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Dollar stabilizes, yuan dips as traders assess inflation implications.



The dollar found its feet on Thursday while the Chinese yuan dipped to a two-month low after more evidence of weakness in China’s post-Covid recovery clouded the outlook for the global economy.


The U.S. currency had started the day on the back foot, sliding against the yen under the weight of lower U.S. Treasury yields as slowing U.S. inflation bolstered confidence that the Federal Reserve was done hiking interest rates.


But it pared those declines and erased losses against the Aussie dollar and euro following the release of Chinese data showing consumer inflation almost flat-lined last month, after an unexpected decline in imports earlier in the week had already raised a red flag.


The onshore yuan slipped as low as 6.9366.


Sterling edged down 0.32% to $1.2583, retreating from Wednesday’s one-year high of $1.2679. The Bank of England releases its policy decision later on Thursday, and is poised for a 12th straight rate hike.


“The market is trying to assess which economy is going to slow down quicker, and is undecided how to read the latest data,” said Rodrigo Catril, senior FX strategist at National Australia Bank.


“U.S. CPI was encouraging, and should be dollar negative, but China CPI is a reminder of the ongoing issues there.”


The dollar was 0.16% lower at 134.13 yen, after earlier dropping as much as 0.37% to 133.895.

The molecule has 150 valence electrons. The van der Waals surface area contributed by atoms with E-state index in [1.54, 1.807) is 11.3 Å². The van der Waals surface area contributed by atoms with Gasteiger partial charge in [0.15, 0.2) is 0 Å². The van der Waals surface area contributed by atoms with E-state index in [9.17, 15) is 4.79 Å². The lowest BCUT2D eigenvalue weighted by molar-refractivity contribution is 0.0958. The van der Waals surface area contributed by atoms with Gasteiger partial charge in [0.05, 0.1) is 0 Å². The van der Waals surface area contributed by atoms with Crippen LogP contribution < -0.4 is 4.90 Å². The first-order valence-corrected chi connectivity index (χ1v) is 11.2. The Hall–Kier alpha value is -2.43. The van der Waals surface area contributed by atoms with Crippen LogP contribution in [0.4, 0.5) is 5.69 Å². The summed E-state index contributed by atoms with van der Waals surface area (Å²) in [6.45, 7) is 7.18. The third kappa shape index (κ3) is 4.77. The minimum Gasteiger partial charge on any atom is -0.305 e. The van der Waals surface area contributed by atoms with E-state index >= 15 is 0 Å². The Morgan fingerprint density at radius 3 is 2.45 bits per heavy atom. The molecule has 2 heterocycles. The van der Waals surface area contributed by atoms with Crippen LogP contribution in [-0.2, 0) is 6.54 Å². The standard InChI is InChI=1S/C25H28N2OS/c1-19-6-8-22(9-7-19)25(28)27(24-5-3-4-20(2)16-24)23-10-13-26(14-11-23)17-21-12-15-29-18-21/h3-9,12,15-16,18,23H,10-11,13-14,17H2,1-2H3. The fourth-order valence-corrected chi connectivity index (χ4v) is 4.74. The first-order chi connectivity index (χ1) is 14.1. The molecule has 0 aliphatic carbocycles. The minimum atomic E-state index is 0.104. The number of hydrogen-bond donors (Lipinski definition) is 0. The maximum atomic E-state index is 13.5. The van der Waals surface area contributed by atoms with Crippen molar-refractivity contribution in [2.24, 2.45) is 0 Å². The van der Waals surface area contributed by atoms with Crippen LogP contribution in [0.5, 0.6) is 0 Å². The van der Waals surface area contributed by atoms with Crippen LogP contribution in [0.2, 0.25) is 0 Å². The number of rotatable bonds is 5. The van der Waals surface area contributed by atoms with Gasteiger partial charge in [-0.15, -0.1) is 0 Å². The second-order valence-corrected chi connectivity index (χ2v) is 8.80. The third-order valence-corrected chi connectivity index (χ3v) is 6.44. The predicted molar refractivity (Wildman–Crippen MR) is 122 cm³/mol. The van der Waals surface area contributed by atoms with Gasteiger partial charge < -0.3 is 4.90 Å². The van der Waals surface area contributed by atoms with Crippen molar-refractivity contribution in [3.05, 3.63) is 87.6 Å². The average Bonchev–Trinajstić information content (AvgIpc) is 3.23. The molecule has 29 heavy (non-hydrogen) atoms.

The 10-year Treasury yield, which the dollar-yen pair tends to track, earlier slipped to 3.425%, extending an 8 basis point decline from overnight, after headline U.S. CPI printed below 5% for the first time in two years. It was last little changed at 3.4364%.

“Yesterday’s CPI was a bit of a relief, and we do expect that the Fed is now finished hiking,” said Shinichiro Kadota, senior FX strategist at Barclays in Tokyo.


“That’ll weigh on dollar-yen,” with the pair potentially weakening to as low as 130 in the near term, Kadota said.


Money market traders currently lay only 5% odds on a quarter point hike in June, and a 95% probability of a pause. Three quarter point cuts are priced by the end of this year.

The dollar index — which measures the greenback against a basket of six major peers, including the yen, euro and sterling — edged 0.34% higher to 101.82.


Source: CNBC

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